One of its most famous is the cathedral. The original, dating from 1260, was burnt to the ground by Englishman, Lord Essex, who raided Cádiz in 1596, making off with most of the city’s stocks of famous sherry to boot. Since reconstruction took from 1722 until 1853 to complete, it’s a mixture of baroque, rococo and neoclassical architecture. World-famous 20th century composer Manuel de Falla – who was born in the city and whose red-bricked Moorish revival-style theatre bears his name – is buried in the cathedral’s crypt which, incidentally, is said to have extraordinary acoustics.
You would probably imagine that The Spanish Constitution of 1812 was signed in Madrid. But the event which transformed Spain into a solid democracy, was the foundation for most Iberian-American States following their independence, and which also influenced the texts of several other European constitutions was enacted right here in Cádiz, at the celebrated Oratorio San Felipe Neri. So it’s none other than the liberal-minded Gaditanos who were responsible for establishing Spain’s popular sovereignty, the separation of powers, the freedom of expression and freedom of the press.
The cathedral dating from 1260, is a mixture of baroque, rococo and neoclassical architecture.
One of the city’s finest baroque churches, with a breathtaking dome, an unusual oval-shaped interior and an Inmaculada by Murillo on its altarpiece, the Oratorio de San Felipe Neri is a must-see. As is the Oratorio de la Santa Cueva, whose resplendent Upper Chapel features stunning paintings by Spanish artist Francisco de Goya.
The finest museum in the province, the Museo de Cádiz’s archaeology section includes two Phoenician marble sarcophagi, various headless Roman statues, plus Emperor Trajan – complete with head – from the ancient ruins of nearby Baelo Claudia. The fine arts collection, meanwhile, features 18 exquisite canvases of saints, angels and monks by Francisco de Zurbarán, as well as the painting that cost Murillo his life – he died in 1682 after falling from the scaffolding while creating the beautifully composed altarpiece which originally decorated the city’s Convento de Capuchinas.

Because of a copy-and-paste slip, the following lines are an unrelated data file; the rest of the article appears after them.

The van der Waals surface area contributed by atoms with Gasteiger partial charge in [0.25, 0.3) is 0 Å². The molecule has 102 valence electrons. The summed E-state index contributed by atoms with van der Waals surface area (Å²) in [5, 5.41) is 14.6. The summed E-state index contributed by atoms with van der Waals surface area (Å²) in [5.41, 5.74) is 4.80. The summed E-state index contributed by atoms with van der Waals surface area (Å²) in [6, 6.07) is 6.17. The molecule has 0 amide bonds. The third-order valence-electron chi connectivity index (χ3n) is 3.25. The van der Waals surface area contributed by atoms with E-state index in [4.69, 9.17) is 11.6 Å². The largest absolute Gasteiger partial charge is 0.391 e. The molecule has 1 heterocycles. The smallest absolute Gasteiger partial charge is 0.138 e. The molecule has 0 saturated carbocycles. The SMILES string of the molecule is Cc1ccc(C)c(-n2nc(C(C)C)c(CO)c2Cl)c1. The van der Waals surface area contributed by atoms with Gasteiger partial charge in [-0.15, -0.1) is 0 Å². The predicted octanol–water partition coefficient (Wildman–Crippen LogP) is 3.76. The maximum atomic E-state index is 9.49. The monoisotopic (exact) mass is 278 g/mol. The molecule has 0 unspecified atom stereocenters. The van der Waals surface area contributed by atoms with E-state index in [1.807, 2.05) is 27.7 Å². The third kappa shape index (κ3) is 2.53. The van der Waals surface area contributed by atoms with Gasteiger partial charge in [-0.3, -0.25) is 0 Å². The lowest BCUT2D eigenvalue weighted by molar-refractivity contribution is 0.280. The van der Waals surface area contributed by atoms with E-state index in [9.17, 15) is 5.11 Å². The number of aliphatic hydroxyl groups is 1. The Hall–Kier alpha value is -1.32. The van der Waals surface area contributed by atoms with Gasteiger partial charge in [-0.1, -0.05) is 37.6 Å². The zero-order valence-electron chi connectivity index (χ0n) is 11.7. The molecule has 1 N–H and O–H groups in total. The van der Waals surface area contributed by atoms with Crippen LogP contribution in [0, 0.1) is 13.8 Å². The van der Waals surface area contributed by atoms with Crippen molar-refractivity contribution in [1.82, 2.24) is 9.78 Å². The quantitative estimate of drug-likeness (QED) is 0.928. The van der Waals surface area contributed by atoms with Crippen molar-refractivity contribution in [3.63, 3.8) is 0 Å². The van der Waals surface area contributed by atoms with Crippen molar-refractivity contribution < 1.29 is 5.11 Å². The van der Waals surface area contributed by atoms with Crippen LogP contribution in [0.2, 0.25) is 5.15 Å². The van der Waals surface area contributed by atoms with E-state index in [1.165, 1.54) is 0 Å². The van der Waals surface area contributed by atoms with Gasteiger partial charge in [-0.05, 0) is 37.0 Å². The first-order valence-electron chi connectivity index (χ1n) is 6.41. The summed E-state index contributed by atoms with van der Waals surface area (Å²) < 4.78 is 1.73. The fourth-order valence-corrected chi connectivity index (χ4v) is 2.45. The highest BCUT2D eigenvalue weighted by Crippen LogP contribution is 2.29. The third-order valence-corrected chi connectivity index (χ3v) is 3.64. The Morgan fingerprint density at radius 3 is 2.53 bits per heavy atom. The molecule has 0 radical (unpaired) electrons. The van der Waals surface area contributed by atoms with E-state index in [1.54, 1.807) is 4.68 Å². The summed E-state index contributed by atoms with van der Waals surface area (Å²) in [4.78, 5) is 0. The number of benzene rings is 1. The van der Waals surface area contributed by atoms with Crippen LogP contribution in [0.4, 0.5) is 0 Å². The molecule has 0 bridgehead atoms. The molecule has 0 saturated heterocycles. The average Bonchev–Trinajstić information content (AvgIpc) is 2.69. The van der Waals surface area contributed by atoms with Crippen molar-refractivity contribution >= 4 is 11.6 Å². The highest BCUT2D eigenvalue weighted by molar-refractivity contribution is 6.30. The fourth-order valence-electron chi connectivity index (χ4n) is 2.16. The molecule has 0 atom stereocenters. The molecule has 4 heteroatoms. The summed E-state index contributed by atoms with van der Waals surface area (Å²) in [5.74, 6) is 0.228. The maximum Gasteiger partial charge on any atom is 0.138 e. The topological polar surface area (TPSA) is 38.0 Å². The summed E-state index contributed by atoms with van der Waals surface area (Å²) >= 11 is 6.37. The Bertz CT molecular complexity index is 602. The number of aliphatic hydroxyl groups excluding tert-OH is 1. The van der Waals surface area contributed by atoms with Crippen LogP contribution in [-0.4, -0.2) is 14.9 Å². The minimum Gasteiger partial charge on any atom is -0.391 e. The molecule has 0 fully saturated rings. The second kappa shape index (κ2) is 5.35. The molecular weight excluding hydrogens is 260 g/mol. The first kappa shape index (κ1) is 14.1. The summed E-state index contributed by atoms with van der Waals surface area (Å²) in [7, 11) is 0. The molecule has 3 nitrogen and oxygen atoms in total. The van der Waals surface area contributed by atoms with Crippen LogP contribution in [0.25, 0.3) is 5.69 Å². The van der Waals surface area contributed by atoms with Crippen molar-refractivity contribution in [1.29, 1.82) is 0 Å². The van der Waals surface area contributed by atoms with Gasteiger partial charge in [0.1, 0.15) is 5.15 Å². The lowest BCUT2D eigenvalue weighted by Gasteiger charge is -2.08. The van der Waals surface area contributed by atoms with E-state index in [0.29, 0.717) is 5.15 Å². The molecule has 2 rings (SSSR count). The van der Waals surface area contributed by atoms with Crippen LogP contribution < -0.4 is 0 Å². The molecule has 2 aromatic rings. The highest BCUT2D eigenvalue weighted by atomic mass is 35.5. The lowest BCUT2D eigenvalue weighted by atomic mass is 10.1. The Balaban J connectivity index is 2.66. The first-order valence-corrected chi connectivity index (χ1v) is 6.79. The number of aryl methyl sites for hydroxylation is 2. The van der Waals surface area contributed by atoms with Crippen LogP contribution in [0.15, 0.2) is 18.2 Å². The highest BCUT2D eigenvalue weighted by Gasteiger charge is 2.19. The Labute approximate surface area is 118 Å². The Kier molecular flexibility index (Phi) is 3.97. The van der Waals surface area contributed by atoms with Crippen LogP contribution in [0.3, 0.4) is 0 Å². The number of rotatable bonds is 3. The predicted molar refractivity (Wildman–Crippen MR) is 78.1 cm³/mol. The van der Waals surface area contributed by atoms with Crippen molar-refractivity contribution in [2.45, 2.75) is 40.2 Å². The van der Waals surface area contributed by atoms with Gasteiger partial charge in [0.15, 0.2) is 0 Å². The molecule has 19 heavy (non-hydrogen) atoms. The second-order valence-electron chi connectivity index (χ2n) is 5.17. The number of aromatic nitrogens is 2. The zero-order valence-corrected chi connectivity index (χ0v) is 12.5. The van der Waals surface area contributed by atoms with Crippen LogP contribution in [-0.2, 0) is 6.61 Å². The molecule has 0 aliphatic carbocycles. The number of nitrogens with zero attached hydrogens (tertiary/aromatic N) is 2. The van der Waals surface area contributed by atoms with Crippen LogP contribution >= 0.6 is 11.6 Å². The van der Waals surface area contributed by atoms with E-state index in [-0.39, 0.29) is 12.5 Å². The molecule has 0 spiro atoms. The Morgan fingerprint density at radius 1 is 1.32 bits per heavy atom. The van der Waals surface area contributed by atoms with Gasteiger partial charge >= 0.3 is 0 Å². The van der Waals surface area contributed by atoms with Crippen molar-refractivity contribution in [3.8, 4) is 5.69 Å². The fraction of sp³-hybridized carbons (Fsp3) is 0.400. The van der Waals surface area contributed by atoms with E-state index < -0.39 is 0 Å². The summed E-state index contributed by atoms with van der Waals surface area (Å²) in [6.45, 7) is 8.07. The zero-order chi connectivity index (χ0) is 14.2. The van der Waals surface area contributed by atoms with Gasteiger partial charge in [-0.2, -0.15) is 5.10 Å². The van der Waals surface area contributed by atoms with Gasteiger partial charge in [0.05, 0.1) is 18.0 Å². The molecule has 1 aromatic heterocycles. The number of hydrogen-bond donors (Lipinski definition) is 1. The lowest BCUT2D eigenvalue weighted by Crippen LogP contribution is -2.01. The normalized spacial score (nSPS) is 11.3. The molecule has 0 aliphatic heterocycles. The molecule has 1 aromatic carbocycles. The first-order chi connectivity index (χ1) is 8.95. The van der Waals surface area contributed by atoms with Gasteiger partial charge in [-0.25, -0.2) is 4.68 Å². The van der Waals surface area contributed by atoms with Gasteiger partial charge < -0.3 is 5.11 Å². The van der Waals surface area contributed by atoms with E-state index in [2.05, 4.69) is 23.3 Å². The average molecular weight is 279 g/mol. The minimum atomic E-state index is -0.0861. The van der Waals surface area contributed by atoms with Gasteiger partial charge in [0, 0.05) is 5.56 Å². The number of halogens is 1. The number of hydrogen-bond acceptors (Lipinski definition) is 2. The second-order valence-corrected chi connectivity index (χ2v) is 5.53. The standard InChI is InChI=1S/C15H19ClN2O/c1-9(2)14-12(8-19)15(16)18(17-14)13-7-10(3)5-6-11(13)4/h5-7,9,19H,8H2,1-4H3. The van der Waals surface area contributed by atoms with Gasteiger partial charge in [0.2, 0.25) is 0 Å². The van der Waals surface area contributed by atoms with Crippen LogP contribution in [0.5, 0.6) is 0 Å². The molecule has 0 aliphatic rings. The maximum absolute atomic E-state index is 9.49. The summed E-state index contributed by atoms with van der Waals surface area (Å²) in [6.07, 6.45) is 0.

Other impressive sights include the Monument to the Constitution, the palatial Admiral’s House, the imposing Church of Santiago dating from 1635, the various city gates – Las Puertas de Tierra, El Arco de los Blancos and El Arco de la Rosa – and the Roman Theatre. Built during the the 1st Century BC, it’s the second largest in the world, surpassed only by that of Pompeii, but temporarily closed for renovation.
Cádiz has a laid-back and relaxing atmosphere and plenty of leafy squares, parks and narrow cobbled streets to explore, as well of course as those fabulous beaches. The freshly-landed fish and seafood – washed down with a chilled glass of fino or two – is simply irresistible, and by night, in the city that claims to be the birthplace of the fiery and passionate dance, a visit to one of the town’s several flamenco clubs is a must. World-famous flamenco artistes Camarón de la Isla, Paco de Lucía, Niña Pastori and Sara Baras were all born in Cadíz.
And then of course there’s Carnival… Only outranked in size by Rio de Janeiro and New Orleans, the Cádiz Carnival dates way back to the XVI century when the festivities were imported from Venice – famous for its masked balls and parades originating in the XIII century – with whom the city had established important trade connections.
Declared of International Tourist Interest, the Cádiz Carnival takes place each year in February or March, scarcely pausing for breath for ten riotous, spectacular, colourful and truly unforgettable days and nights.
But then whatever time of year you visit, Cádiz is guaranteed to light up your life!Please note: Every effort was made to check the accuracy of the information contained within our archived HOT Properties Magazine articles at the time of originally going to press, but may well have been superseded over the ensuing years. They are now made available as historical archival information only. The said information has not been reviewed subsequently for present day accuracy nor has it been updated and we expressly disclaim any duty or obligation to do so. VIVA cannot accept responsibility for any errors or omissions, nor for the authenticity of any claims or statements made by third parties. We therefore strongly recommend that readers of these archived articles make their own thorough checks before entering into any kind of transaction. Prices were correct at the time of publication but may now vary due to circumstances beyond our control. The views and opinions of editorial contributors do not necessarily reflect those of VIVA .